During my time in Lagos, Nigeria I had a chance to read a biography that gave me a window into colonial life in Nigeria. The book, A Train Ride to Zaria by Bankole Ososanwo was set in Lagos and it helped me to understand the history of the state as well as the names of famous streets and city centers. The book follows the life of Yetunde Ososanwo, a woman descended from an influential Yoruba King and the only daughter of her wealthy influential parents.
In many parts of Africa, it is the responsibility of the woman to produce a son. If she does not, the husband is encouraged by family and society to take on another wife to have a son. In some cases the woman could actually be put out of the home to become a single mother if she did not produce a son. Yetunde’s case was different, the family refused to conform to that tradition, and instead lovingly doted upon their only child–a girl. This gesture toward love and justice over rigid tradition endeared me to the story and I was eager to learn more.
Yetunde was undoubtedly a part of Nigeria’s privileged upper class. A class that existed as something of a buffer between Britain and Nigerian locals. Without this class of people and the special rewards they were afforded; it is doubtful whether Britain could have long held its colonial authority in Nigeria. There were times when the elite class did protest for greater autonomy in certain areas; but by and large such tumults were not an attempt to throw off colonial rule entirely, but simply to modify it.
Yetunde went on to pursue nursing and finally social work. Her career was stellar, spanning education in the UK and Nigeria’s finest schools. During her young years in nursing school, she was tragically raped by a married faculty member who wanted her as a second wife to bear him a son. The violation resulted in a child. It was curious to me that the rapist was not prosecuted and jailed, but rather the family of the rapist and the girl came together and decided that a family member would care for the child and allow for visitation rights by both the victim and the rapist. Wow!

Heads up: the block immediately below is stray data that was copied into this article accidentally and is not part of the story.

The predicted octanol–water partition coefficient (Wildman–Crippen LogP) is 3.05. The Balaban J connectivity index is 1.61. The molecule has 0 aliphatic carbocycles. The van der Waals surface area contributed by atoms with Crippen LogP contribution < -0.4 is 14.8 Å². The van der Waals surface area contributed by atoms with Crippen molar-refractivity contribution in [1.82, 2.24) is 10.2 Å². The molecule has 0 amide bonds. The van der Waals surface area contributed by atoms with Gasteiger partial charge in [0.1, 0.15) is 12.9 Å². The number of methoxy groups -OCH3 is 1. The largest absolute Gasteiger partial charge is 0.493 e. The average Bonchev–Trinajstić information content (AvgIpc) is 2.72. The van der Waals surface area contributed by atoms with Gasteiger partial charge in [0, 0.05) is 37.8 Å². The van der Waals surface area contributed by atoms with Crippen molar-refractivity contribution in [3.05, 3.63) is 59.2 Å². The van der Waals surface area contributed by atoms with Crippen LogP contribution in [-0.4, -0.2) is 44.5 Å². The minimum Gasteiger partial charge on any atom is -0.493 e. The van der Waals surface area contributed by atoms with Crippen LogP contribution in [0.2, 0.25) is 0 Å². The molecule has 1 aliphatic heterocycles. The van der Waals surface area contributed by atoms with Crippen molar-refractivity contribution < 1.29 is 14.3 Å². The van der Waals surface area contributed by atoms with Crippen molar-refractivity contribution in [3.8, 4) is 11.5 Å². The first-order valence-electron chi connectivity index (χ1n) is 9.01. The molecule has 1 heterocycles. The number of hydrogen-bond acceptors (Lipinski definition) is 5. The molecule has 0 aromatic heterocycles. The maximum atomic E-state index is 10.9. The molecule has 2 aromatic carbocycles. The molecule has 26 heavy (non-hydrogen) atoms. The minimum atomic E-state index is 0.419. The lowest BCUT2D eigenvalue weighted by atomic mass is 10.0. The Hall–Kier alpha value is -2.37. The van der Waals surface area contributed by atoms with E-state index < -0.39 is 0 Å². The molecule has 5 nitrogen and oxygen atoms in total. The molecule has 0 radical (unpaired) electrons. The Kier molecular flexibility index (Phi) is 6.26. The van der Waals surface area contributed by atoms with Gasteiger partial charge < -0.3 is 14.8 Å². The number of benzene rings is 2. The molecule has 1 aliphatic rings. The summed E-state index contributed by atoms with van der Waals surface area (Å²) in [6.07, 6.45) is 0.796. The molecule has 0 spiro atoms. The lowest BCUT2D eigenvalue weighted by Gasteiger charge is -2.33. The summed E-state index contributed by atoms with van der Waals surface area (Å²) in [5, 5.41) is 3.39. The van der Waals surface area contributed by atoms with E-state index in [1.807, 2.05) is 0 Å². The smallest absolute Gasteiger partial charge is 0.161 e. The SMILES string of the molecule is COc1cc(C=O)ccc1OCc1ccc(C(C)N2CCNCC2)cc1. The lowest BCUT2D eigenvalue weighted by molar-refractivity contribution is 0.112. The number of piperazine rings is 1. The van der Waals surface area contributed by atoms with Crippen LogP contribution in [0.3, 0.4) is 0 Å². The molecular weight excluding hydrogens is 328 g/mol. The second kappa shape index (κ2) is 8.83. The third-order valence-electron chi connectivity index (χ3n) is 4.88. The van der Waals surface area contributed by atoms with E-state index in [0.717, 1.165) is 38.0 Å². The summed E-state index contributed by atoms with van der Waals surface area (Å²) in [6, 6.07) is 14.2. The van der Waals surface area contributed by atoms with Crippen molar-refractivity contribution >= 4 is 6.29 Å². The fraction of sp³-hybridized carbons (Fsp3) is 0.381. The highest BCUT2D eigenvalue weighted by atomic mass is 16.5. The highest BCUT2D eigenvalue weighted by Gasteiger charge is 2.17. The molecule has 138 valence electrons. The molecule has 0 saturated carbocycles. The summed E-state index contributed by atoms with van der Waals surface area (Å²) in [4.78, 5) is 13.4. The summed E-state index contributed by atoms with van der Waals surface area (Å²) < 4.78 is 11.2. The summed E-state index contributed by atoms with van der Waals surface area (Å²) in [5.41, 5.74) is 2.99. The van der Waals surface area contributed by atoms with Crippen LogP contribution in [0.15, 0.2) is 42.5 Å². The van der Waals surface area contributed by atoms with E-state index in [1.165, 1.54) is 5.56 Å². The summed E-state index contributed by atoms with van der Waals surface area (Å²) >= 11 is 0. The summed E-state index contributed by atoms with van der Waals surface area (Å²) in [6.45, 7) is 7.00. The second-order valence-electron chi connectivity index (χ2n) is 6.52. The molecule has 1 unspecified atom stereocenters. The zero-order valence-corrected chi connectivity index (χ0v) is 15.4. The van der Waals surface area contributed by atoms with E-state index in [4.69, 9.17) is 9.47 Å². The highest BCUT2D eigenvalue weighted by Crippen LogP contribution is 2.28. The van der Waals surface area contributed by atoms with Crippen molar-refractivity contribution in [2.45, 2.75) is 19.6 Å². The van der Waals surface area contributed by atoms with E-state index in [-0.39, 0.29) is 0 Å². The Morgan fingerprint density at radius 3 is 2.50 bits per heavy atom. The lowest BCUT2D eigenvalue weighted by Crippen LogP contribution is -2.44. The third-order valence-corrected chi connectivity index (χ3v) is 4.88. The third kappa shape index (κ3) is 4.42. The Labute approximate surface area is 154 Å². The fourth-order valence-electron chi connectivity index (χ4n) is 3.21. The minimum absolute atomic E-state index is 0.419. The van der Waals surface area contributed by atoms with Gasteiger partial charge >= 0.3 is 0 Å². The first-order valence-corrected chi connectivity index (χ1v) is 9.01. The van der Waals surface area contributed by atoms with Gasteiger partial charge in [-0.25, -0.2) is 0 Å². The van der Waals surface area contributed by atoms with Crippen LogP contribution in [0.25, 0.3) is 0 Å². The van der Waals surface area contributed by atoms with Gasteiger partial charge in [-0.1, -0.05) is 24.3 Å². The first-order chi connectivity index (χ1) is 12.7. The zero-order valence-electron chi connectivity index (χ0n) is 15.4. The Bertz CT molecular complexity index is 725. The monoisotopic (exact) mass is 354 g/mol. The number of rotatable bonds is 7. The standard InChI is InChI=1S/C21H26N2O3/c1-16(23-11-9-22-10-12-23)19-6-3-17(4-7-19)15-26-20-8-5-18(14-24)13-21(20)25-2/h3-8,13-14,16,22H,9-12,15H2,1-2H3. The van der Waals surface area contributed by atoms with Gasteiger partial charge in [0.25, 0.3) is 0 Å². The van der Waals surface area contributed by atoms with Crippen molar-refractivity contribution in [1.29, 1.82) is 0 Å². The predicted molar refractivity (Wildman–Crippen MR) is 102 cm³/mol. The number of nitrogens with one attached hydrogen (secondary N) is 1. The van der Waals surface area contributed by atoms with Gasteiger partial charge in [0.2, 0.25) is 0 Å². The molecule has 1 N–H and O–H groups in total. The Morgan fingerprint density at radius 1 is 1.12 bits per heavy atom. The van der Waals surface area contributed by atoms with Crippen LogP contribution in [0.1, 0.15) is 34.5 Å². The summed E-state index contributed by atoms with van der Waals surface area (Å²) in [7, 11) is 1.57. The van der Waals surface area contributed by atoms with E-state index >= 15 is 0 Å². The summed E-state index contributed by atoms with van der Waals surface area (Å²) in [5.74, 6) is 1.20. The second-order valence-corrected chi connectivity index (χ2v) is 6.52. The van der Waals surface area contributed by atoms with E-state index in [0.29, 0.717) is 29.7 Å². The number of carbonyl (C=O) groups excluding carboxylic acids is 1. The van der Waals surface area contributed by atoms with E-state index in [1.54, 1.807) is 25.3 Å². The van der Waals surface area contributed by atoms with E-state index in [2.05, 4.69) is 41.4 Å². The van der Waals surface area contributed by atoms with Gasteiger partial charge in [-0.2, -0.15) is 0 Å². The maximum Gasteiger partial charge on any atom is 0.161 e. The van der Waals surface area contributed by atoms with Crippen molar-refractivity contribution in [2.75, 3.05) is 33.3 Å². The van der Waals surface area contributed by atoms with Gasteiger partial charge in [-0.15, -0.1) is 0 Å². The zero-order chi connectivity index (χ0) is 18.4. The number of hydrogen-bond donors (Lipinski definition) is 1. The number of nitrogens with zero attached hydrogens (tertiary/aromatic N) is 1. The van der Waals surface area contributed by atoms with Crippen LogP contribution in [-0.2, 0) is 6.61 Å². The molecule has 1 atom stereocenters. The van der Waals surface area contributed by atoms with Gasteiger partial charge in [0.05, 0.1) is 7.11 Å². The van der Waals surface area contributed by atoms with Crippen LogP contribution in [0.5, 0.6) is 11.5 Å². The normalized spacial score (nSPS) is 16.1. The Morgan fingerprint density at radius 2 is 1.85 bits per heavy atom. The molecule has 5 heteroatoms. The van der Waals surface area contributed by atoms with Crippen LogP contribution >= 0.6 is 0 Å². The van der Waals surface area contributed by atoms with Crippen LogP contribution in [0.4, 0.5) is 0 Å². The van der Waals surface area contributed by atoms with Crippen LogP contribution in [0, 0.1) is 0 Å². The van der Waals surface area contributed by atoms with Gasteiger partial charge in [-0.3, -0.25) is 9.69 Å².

Despite her impeccable pedigree, being a single mother tarnished her in society and so she had to settle for marrying an Igbo man which her family strongly cautioned her against. The union was a disaster, as the man already had a child out of wedlock himself and quickly became violent. Yetunde left him after having two children with him.
Her story was set during a time when the relations between Britain and Nigeria were great. As I read, it was clear that the relationship between Britain and Nigeria was a parental one. A relationship in which the father always knew what was best for the son. In this way, Britain was seen as the nation that brought innovation, education and structure to Nigeria. Nigerians working for British companies often changed their surnames to the company name out of pride at their affiliation. Western-style class and distinction was everything in a society that by and large considered itself “British.” The decision to give Nigeria it’s independence in 1960 came not as a result of massive Nigerian discontent, but prevailing sentiments rushing across the continent from Ghana’s defiant leader Kwame Nkrumah, hastened on by the U.S. Black Civil Rights Movement powering a global change that swept through Asia as well. The resulting “freedom” set the new Nigerian nation into chaos as the fight for primacy began among the many tribes jockeying for position.
But life continued on for the young socialite. It was after separating from her abusive Igbo husband that Yetunde met an influential Yoruba man from a good family. On a train ride to Zaria, the man asked if she would marry him. Despite being still married to her Igbo husband who refused to give her a divorce, Yetunde began a relationship and bore a child. She later learned that the Yoruba man had a village wife and child as well as another child out of wedlock with an Igbo woman. Despite this, both stayed together for many years and had many children hoping that one day Yetunde’s Igbo husband would grant her a divorce. Their lives moved through major developments in Nigeria, from its independence to the subsequent Biafran War.